Mr Warren : As you would know, Senator—and as, I am sure Senator Ruston would understand as well—if you take those jobs or those functions out of a place like Perth or Adelaide it will inevitably have an impact on all that other creative infrastructure that is around. To use just a very small example of these cuts, the cuts to broadcasting of orchestral performances by Classic FM are almost totally going to be felt in Adelaide and Perth. And that will have a real impact on the sustainability of the orchestras in those states. I know that they are very worried about what that is going to mean.

The ABC of course does not live in a vacuum; it is part of a creative infrastructure. If you consolidate that creative infrastructure—which this proposal does—then that has very serious ramifications not just for the ABC but for the broader community creative infrastructure in a place.

Senator LINES: Mr Tull, you said that this was not the end of it, and that the ABC had gone further than the Lewis recommendations. I am also concerned that you have alerted us to the fact that there are already a number of non-ongoing contracts. So paint us a picture in 12 months' time because of these government cuts.

Mr Tull : For the next financial year in the ABC's budget they will be trying to find $20 million of savings to cope with the cuts, as well as paying off whatever their redundancy costs are. If those costs are not met by government that will put them in a difficult spot. The following financial year they will be looking at savings of around $60 million. At the moment they have got $30 million worth of planned savings. That is the 300 redundancies. There is a further $30 million in the 2016-17 financial year which will need to be found. It is a very large amount and the plans that we see referred to in the Lewis report and elsewhere do not go anywhere near addressing that gap. If cuts of that size and in that timetable remain, there must be further deep impacts to come. The ABC will be chopping into its skilled and experienced staff at the moment.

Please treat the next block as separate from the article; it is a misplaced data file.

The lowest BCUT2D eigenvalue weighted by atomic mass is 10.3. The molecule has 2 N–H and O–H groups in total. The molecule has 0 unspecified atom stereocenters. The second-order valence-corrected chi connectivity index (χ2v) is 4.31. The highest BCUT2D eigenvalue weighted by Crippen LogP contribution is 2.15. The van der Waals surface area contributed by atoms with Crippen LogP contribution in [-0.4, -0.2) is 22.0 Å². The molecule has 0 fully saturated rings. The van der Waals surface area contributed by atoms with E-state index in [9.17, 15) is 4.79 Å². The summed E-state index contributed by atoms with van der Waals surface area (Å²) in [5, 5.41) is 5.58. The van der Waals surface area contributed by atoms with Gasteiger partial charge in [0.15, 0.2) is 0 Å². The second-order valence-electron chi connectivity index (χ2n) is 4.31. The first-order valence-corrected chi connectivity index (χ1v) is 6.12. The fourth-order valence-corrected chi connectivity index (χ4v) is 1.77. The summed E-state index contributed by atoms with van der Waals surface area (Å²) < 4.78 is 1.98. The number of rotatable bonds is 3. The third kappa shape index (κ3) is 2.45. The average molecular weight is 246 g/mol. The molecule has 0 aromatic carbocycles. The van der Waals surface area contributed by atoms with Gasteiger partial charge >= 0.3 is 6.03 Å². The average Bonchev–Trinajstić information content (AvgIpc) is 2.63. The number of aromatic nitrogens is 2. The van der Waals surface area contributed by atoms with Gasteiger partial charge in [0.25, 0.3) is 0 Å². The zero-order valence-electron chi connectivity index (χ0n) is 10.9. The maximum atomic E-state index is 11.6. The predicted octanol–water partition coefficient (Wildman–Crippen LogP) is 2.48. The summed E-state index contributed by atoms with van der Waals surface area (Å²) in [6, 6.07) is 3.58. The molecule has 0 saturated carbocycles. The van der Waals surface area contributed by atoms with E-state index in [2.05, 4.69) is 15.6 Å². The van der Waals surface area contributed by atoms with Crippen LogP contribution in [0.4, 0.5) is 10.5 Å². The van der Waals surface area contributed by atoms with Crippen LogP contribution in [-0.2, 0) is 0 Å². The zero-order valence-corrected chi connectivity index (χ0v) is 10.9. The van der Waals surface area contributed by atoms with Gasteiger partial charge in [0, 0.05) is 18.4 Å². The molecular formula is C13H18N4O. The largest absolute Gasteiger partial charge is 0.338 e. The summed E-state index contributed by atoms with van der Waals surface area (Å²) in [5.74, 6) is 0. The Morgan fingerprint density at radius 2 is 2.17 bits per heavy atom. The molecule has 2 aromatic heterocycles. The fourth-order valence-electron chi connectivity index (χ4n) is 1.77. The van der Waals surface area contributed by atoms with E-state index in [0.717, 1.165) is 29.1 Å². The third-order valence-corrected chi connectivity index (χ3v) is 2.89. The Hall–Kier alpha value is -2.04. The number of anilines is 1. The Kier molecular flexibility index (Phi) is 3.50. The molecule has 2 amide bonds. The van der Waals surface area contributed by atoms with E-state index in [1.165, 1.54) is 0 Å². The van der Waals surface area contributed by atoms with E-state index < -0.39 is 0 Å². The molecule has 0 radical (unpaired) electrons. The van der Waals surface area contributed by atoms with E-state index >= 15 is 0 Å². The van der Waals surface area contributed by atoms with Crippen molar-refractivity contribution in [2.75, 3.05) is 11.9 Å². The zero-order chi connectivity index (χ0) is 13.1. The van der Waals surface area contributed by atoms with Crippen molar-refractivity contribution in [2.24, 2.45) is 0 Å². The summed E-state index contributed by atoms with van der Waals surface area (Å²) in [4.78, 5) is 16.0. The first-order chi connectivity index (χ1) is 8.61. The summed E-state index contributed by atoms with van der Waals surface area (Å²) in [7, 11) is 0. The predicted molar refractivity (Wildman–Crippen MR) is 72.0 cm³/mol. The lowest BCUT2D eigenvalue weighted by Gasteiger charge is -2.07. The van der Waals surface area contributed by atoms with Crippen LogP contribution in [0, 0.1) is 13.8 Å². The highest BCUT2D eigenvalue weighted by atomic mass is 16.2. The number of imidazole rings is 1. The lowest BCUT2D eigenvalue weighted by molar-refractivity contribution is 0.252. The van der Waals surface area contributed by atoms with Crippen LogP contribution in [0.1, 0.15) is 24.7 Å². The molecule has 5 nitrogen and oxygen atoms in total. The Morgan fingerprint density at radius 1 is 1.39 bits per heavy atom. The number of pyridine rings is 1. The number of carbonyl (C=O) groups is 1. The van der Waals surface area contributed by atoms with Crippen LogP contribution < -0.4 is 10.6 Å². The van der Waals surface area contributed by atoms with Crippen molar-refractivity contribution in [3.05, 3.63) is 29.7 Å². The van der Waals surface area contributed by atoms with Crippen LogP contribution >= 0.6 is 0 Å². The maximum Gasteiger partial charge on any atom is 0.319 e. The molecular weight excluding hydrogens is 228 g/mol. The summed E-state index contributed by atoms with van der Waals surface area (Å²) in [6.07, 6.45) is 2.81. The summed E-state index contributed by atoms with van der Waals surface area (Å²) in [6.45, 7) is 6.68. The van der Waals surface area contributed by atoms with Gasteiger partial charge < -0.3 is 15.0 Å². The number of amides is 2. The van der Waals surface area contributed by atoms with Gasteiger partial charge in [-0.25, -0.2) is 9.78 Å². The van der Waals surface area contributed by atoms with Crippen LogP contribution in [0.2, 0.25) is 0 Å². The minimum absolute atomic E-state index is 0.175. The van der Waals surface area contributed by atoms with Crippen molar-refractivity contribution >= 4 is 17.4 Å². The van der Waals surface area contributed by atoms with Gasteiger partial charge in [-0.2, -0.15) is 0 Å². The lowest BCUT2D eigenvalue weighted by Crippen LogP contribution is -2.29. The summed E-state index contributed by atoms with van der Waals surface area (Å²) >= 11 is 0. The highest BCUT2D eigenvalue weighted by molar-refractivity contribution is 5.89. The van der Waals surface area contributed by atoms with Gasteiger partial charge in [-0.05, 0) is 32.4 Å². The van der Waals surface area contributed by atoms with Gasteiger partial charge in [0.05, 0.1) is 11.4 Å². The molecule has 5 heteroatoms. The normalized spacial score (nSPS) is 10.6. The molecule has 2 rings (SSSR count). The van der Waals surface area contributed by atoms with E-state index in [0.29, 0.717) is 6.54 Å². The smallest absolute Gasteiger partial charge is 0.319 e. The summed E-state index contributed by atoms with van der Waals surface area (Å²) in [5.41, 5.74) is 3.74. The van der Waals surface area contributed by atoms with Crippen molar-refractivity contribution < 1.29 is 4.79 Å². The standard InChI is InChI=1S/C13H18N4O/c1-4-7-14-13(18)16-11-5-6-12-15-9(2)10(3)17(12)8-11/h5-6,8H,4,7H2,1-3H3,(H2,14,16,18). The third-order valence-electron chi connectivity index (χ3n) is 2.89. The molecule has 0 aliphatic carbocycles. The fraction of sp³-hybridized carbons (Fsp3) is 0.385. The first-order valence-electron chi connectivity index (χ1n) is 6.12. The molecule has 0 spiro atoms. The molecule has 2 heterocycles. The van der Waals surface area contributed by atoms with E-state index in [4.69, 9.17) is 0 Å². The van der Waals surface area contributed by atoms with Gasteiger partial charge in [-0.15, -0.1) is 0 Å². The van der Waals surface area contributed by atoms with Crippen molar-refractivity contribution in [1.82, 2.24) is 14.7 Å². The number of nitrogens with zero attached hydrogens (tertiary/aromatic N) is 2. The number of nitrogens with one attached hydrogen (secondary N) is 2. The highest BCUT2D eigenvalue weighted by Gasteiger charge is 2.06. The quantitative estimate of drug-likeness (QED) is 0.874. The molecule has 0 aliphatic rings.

These cuts will have a real impact on the ABC's capacity and particularly an impact on its capacity to train up new people, as the ABC seems to be relentlessly targeting more expensive, higher paid, more experienced staff. On the capacity of the ABC to absorb further cuts—$30 million in that year, and $28 million will be the size of the gap the year after and $38 million is the size of the gap in 2018-19—I just do not believe that it is possible for us to have the ABC that we recognise now.

Senator RUSTON: To get a bit of clarity around your last comment, from the evidence that we received this morning from Mr Scott, it was quite clear that there were some additional forms of savings able to be found through asset sales and through the savings from the transmission review, which, hopefully, will go some way to deal with those issues in that certainly neither of those two opportunities have been accommodated in what is going on at the moment.